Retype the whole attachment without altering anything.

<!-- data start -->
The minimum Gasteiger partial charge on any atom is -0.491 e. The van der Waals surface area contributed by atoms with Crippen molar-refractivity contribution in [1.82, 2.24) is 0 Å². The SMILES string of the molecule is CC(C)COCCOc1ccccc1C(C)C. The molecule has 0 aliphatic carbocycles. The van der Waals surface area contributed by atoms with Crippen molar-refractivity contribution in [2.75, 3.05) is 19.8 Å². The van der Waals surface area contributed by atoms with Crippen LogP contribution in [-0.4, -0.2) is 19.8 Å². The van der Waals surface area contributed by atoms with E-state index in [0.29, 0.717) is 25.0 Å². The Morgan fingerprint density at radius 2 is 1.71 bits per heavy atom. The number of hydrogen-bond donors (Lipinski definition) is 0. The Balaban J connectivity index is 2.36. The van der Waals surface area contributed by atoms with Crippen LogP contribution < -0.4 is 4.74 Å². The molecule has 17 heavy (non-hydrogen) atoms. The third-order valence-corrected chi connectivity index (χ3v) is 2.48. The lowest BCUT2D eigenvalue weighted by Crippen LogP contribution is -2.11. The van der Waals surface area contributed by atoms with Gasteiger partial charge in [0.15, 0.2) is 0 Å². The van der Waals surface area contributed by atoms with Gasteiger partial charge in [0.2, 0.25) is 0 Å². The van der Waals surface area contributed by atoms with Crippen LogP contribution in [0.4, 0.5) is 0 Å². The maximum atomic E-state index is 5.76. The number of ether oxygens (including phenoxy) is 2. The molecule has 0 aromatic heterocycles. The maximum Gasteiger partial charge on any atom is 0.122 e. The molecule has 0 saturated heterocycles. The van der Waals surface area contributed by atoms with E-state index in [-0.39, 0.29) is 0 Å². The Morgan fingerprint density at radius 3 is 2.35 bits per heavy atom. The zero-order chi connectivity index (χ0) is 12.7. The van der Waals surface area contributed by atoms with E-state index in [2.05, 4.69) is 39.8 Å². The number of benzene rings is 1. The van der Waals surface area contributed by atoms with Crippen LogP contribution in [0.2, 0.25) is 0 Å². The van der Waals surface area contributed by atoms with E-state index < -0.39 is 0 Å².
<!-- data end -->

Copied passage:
The minimum Gasteiger partial charge on any atom is -0.491 e. The van der Waals surface area contributed by atoms with Crippen molar-refractivity contribution in [1.82, 2.24) is 0 Å². The SMILES string of the molecule is CC(C)COCCOc1ccccc1C(C)C. The molecule has 0 aliphatic carbocycles. The van der Waals surface area contributed by atoms with Crippen molar-refractivity contribution in [2.75, 3.05) is 19.8 Å². The van der Waals surface area contributed by atoms with Crippen LogP contribution in [-0.4, -0.2) is 19.8 Å². The van der Waals surface area contributed by atoms with E-state index in [0.29, 0.717) is 25.0 Å². The Morgan fingerprint density at radius 2 is 1.71 bits per heavy atom. The number of hydrogen-bond donors (Lipinski definition) is 0. The Balaban J connectivity index is 2.36. The van der Waals surface area contributed by atoms with Crippen LogP contribution < -0.4 is 4.74 Å². The molecule has 17 heavy (non-hydrogen) atoms. The third-order valence-corrected chi connectivity index (χ3v) is 2.48. The lowest BCUT2D eigenvalue weighted by Crippen LogP contribution is -2.11. The van der Waals surface area contributed by atoms with Gasteiger partial charge in [0.15, 0.2) is 0 Å². The van der Waals surface area contributed by atoms with Gasteiger partial charge in [0.2, 0.25) is 0 Å². The van der Waals surface area contributed by atoms with Crippen LogP contribution in [0.4, 0.5) is 0 Å². The maximum atomic E-state index is 5.76. The number of ether oxygens (including phenoxy) is 2. The molecule has 0 aromatic heterocycles. The maximum Gasteiger partial charge on any atom is 0.122 e. The molecule has 0 saturated heterocycles. The van der Waals surface area contributed by atoms with E-state index in [-0.39, 0.29) is 0 Å². The Morgan fingerprint density at radius 3 is 2.35 bits per heavy atom. The zero-order chi connectivity index (χ0) is 12.7. The van der Waals surface area contributed by atoms with E-state index in [2.05, 4.69) is 39.8 Å². The number of benzene rings is 1. The van der Waals surface area contributed by atoms with Crippen LogP contribution in [0.2, 0.25) is 0 Å². The van der Waals surface area contributed by atoms with E-state index < -0.39 is 0 Å².